Hos easy is it to include 454 reads in Gap4?

  • Nobody/Anonymous


    I have an assembly in Gap4 (from the latest Staden version 1.7) consisting of 10,000 fosmid reads and want to complement it with a large number of 454 reads. I have read that Staden can read this new file format, but also that phrap isn't good at assembling them. My question is, can I without too much problems, process the 454 reads in Pregap4 using e.g. RepeatMasker and Phrap, and then appending them to the existing Gap database.

    If there are major difficulties assembling them into an existing Gap4 database, or if other non-Staden software is needed, I need to know this before I order the sequences.

    Many thanks in advance!


    • Nobody/Anonymous

      Hello Marcus,

      We acquired a 454 sequencer about a year ago and were faced with the same problem as most of our projects incorporate this data with conventional ABI reads.  I have not tried directly assembling the 454 reads using Staden because I’m told most assemblers don’t deal with this data very well.  The read lengths are short and the quality (i.e. Phred-type values) is inherently low for individual reads.  It is only through the high level of redundancy that you get with the 454 that the reliability of the data increases.  So the route we took was to use 454’s assembler first and then incorporate the resulting contigs into our Staden projects.  The 454’s assembler outputs the contig data (the fna file) and quality value data (the qual file) separately so I had our bioinformatics guys put together a simple Perl script that will merge these two files and spit out the individual contig files in Staden’s experiment file format.  They were also kind enough to include generating a pregap.passed file.  I’m not a programmer but I understand this wasn’t a difficult task (I talked to them after lunch and had the script the next morning) and the end result is that the sequences go into Staden seamlessly and the quality values are also there for editing purposes.  The only disadvantage of the 454 data is that there are no chromatograms to view for editing purposes.  The assembler does generate an ace file which shows how the reads have been assembled but I have yet to figure out a way to easily incorporate this into the editing process.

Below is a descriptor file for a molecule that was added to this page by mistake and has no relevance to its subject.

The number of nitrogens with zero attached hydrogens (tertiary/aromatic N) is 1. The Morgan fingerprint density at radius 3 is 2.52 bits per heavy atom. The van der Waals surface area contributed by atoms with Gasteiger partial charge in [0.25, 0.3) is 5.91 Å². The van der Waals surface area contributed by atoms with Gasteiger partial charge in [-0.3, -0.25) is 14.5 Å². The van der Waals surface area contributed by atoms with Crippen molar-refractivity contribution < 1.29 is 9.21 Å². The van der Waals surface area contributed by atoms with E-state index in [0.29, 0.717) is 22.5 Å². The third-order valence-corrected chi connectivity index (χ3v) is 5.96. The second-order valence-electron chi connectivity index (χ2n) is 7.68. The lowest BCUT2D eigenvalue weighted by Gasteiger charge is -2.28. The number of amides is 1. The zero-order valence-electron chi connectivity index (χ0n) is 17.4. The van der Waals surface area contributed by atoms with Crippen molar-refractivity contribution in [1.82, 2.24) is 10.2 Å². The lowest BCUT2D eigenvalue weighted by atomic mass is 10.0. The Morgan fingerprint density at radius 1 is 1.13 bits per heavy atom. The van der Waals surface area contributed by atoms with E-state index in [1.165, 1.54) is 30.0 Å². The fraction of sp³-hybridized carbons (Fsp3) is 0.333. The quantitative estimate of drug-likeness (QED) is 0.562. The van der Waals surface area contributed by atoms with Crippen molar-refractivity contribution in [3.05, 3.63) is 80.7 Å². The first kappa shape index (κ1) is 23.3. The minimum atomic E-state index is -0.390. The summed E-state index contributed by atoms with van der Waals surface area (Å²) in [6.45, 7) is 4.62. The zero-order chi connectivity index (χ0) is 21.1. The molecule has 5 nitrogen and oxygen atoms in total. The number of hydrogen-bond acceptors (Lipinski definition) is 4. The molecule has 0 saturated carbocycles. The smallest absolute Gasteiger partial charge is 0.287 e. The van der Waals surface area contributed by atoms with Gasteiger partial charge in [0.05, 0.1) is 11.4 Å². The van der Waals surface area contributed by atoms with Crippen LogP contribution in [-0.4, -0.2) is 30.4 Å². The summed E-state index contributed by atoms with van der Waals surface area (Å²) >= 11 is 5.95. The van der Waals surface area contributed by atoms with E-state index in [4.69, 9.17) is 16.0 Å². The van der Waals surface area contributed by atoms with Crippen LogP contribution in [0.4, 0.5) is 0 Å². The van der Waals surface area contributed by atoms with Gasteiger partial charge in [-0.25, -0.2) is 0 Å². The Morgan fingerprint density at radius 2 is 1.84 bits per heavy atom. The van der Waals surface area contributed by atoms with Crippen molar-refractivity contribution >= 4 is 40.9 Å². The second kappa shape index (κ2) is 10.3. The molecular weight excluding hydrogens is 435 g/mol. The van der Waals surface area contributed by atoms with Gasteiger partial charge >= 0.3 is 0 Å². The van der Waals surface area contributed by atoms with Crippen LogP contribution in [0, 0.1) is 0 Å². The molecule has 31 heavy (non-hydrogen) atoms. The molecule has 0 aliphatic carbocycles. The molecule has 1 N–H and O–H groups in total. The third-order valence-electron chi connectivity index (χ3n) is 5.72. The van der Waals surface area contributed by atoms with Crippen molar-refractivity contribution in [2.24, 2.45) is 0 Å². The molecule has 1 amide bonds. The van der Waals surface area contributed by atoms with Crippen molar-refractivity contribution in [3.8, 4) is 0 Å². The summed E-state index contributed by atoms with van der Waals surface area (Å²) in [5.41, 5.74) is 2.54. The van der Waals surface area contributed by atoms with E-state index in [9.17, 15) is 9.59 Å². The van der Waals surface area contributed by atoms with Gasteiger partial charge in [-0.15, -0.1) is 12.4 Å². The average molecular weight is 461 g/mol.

If you’re interested in the Perl script I’d be happy to pass it along.  And if you have any other questions about 454 data in general I’ll do my best to answer them.


      Genomics Core Facility
      National Microbiology Laboratory
      Public Health Agency of Canada

    • Nobody/Anonymous

      Just noticed a typo in my email address.  It should read shaun_tyler@phac-aspc.gc.ca

    • Nobody/Anonymous


      You can have a look at:


      It is very new, and may still need some tweaking.



      Prof Fourie Joubert
      Associate Professor
      Bioinformatics and Computational Biology Unit
      Department of Biochemistry
      University of Pretoria
      Tel. +27-12-420-5802
      Fax. +27-12-420-5800

    • James Bonfield

      James Bonfield - 2007-06-06

      I'd recommend investigating the CAF file format and caf2gap as a way to go. CAF has the big advantage of one file for the entire assembly instead of millions of experiment files.

      I initially wrote an ace2caf program, but it was a bit crude and buggy. Since then it's been reimplemented in a much better manner it would seem. See http://genome.imb-jena.de/software/roche454ace2caf/ for code and a brief tutorial.


      PS. You definitely should be using 454's own assembler as it can make use of information other assemblers will not. For example in the simplest case of dealing with a homozygous/clonal sequence then you know TCT could be misread as TAT or TGT as valid sequencing errors, but reading a TTT would imply 4 entire flows being removed which realistically only happens with a real DNA change rather than base-calling error. Assemblers / SNP calling programs should take note of such things - ie be "flowgram aware", but as far as I know only 454's own assembler takes such things into consideration. It's also why it's so amazingly fast as working in flow-space avoids the need for most dynamic programming.


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